Configuration Tuning

The benchmark test used standard configurations of Linux Kernel, Java Virtual Machine, and MigratoryData Server with only a few changes, which I am going to detail below.

Linux Kernel

MigratoryData Server ran on a machine with CentOS / RHEL 7.1 out of the box. In order to demonstrate that MigratoryData Server is able solve the C10M problem on commodity hardware and operating systems typically found in data centers, we did not recompile the kernel, but used the default 3.10.0-229 kernel.

The only system configurations we made are as follows:

  1. Increased the number of socket descriptors, in order to allow the system to handle 10 million sockets:

    • used the sysctl configuration fs.file-max=12000500

    • echo 20000500 > /proc/sys/fs/nr_open

    • ulimit -n 20000000

  2. Increased the maximum number of memory pages for TCP using the sysctl configuration:

    • net.ipv4.tcp_mem=10000000 10000000 10000000

  3. Adjusted the buffers of TCP connections with sysctl for better memory usage, as follows:

    • net.ipv4.tcp_rmem=1024 4096 16384

    • net.ipv4.tcp_wmem=1024 4096 16384

    • net.core.rmem_max=16384

    • net.core.wmem_max=16384

  4. Statically balanced the hardware interrupts of the network adapter across the logical CPUs using smp_affinity. The Intel X520-DA2 network adapter has 24 tx/rx queues, each having a hardware interrupt (in the /proc/interrupts there are 24 entries for the p1p1 network interface). Coincidentally, the server also has 24 logical processors corresponding to its two six-core CPUs. We used smp_affinity to statically map each interrupt of the 24 tx/rx queues of the network adapter to each of the 24 logical processors.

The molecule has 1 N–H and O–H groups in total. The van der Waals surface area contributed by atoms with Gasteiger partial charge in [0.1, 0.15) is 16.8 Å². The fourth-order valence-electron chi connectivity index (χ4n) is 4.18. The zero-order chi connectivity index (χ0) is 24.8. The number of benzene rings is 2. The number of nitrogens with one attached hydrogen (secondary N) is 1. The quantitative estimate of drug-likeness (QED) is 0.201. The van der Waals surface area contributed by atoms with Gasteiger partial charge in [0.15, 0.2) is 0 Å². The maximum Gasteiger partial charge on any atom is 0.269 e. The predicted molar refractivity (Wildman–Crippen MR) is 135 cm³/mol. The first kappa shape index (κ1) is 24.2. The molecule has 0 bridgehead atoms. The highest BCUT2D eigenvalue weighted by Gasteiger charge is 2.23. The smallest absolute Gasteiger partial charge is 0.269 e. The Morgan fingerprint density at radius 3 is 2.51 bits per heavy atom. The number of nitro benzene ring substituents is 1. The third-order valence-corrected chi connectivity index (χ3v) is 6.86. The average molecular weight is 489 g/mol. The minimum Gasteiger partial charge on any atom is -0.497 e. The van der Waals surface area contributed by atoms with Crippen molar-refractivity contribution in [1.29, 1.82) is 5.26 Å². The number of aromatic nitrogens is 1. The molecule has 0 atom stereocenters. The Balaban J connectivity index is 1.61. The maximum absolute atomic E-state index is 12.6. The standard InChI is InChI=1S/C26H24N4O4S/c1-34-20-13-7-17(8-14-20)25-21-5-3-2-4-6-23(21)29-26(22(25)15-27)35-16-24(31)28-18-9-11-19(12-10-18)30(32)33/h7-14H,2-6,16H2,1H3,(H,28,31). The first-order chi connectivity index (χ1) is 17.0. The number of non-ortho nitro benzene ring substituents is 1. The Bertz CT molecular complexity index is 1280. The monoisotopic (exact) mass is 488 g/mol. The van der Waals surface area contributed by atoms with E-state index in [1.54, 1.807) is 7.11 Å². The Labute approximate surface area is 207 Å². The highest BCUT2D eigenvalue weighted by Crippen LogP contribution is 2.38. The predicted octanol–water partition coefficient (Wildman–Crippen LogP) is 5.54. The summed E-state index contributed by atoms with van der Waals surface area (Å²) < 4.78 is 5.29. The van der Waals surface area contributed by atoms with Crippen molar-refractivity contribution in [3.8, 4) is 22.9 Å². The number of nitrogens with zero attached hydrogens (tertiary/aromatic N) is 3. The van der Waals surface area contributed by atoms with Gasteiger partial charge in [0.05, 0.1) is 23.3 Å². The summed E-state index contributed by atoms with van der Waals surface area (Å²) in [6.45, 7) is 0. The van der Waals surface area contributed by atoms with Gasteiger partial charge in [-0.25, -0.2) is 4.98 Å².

5. Better use of Translation-Lookaside Buffer (TLB) caches by the processor. These caches contain virtual-to-physical address translations and have a small number of entries with the most-recently used pages. Using huge pages of 2 MB instead of the normal 4 KB pages, a TLB entry can handle much more memory, thus making the CPU caching more efficient. Because we allocated 54 GB to the Java Virtual Machine which ran the MigratoryData server, we reserved 60 GB huge pages (30720 huge pages x 2 MB / huge page) using the sysctl configuration:

    • vm.nr_hugepages=30720

Java Virtual Machine

We used Oracle Java 1.8 update 45. Here are the main Java Virtual Machine (JVM) parameters we used (all JVM parameters can be seen in the screenshot below):

  1. Allocated 54 GB for the JVM

  2. Used Concurrent Mark Sweep (CMS) Garbage Collector

  3. Enabled huge pages as discussed in the Linux Kernel subsection above by using:

    • +UseLargePages

  4. Used compressed pointers, extended beyond the usual 32 GB limit, in order to optimize the memory footprint (with about 10 GB) by using:

    • -XX:ObjectAlignmentInBytes=16 -XX:+UseCompressedOops


MigratoryData Server

We used MigratoryData Server 5.0.14. To its default configuration, we made the following changes:

  1. Enabled the JMX monitoring through the port 3000 (without authentication, and via an unencrypted connection):

    • Monitor = JMX

    • MonitorJMX.Authentication = false

    • MonitorJMX.Listen =

  2. Configured parallelism. In order to better scale on multiprocessor servers incoming users are separated in workgroups based on their IP address. Workgroups run in parallel, using almost independent threads. Thus, we used the following parameters related to parallelism: